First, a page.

I constantly daydream about living off of the grid. My thoughts are filled with a hand built house on some acreage in the wilderness, solar power, a big garden and smokehouse full of fish and game living free of the annoyances of modern life. "Mother Earth News" has replaced "Playboy" in terms of my fantasy reading as I eagerly read articles about really cool projects like building alcohol fuel stills.
Reality, usually in the form of a conversation with my wife, soon comes crashing back in and dispels these visions of grandeur. I did, however, take a recent small step towards self sufficiency by planting a deck garden. Whether or not this venture yields anything worth eating remains to be seen, but we have been happy to see the seeds sprout and the plants starting to grow above the top edge of the planters.
For around $ 10 bucks worth of seeds, we planted lettuce, spinach and a good assortment of herbs (cilantro, dill, chives, parsley and basil- I suggested another more profitable herb but was met with an icy stare of disapproval from my spouse.) I built the planters out of cedar boards and bolted them to the deck rail which proved prudent after a couple of severe storms roared through our area. I drilled holes in the planter bottoms for drainage and we filled them with a layer of rocks at the bottom to also help the roots from getting waterlogged. The three planters are all 4' long and cost about $ 40 total to build.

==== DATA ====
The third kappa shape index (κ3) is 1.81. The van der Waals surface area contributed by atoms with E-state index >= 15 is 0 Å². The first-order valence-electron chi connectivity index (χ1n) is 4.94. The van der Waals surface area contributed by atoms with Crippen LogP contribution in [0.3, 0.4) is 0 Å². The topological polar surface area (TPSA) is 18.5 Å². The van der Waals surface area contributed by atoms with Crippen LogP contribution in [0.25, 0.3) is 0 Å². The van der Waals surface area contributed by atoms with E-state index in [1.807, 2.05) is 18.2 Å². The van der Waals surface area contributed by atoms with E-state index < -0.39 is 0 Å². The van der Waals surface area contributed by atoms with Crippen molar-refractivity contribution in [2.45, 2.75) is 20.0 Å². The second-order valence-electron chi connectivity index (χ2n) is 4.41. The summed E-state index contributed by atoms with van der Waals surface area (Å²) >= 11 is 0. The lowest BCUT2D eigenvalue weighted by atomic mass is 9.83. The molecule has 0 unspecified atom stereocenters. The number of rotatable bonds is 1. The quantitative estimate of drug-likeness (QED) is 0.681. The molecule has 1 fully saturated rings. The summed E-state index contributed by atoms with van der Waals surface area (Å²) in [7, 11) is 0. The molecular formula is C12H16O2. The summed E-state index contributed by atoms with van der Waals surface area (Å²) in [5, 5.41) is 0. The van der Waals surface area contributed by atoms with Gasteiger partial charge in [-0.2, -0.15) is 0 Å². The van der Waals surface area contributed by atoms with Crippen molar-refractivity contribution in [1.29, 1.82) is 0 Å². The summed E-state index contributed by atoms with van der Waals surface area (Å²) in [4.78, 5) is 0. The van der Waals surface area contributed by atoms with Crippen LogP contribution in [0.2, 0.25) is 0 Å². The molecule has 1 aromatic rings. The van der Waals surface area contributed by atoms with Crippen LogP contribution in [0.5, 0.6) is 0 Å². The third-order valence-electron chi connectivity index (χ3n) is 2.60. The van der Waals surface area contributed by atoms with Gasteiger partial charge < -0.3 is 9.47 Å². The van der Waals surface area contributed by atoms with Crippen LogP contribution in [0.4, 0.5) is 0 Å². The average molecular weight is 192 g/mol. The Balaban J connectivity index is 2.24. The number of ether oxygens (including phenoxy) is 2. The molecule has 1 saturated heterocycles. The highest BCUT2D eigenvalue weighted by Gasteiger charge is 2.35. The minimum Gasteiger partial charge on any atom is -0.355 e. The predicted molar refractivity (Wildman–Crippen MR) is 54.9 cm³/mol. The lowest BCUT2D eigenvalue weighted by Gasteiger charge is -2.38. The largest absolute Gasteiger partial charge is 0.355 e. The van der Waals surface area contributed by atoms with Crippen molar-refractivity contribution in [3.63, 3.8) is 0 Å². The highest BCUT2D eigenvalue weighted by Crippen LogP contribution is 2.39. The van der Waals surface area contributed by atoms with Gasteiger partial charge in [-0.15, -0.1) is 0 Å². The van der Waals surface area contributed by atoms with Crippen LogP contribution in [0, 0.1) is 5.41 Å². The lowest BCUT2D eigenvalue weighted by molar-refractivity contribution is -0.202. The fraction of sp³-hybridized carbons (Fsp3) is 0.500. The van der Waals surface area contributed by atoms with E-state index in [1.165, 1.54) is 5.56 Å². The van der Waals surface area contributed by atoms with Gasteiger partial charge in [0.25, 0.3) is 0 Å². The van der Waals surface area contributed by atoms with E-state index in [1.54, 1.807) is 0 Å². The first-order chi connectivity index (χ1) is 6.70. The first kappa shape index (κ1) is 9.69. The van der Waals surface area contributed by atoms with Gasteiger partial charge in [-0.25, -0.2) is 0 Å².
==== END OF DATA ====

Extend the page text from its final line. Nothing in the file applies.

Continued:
Update- Our deck garden was very successful and the amount of food we produced was far beyond my expectations. For about $ 10 worth of seeds we had multiple harvests of herbs including parsley, cilantro, basil and chives. We started our tomato and pepper plants here and then transplanted them to my in laws garden- the production we received was incredible. We processed most of the tomatoes into sauce and salsa and now have every square inch of our freezer filled with containers.
The peppers turned out great as well, although very hot. The lettuce and spinach did not do well at all and we will probably not plant them again next year. I think the problem was in the depth of the planters on the deck and the weather in the spring was too warm for them to get going properly. We were able to use produce from the garden in just about every dinner over the summer and it has saved us a great deal of money. For next year, I am working on getting back up to speed on canning and looking into building a rain retention and diversion system for our back deck. Using diverted rain water not only makes environmental sense, it makes economic sense as well.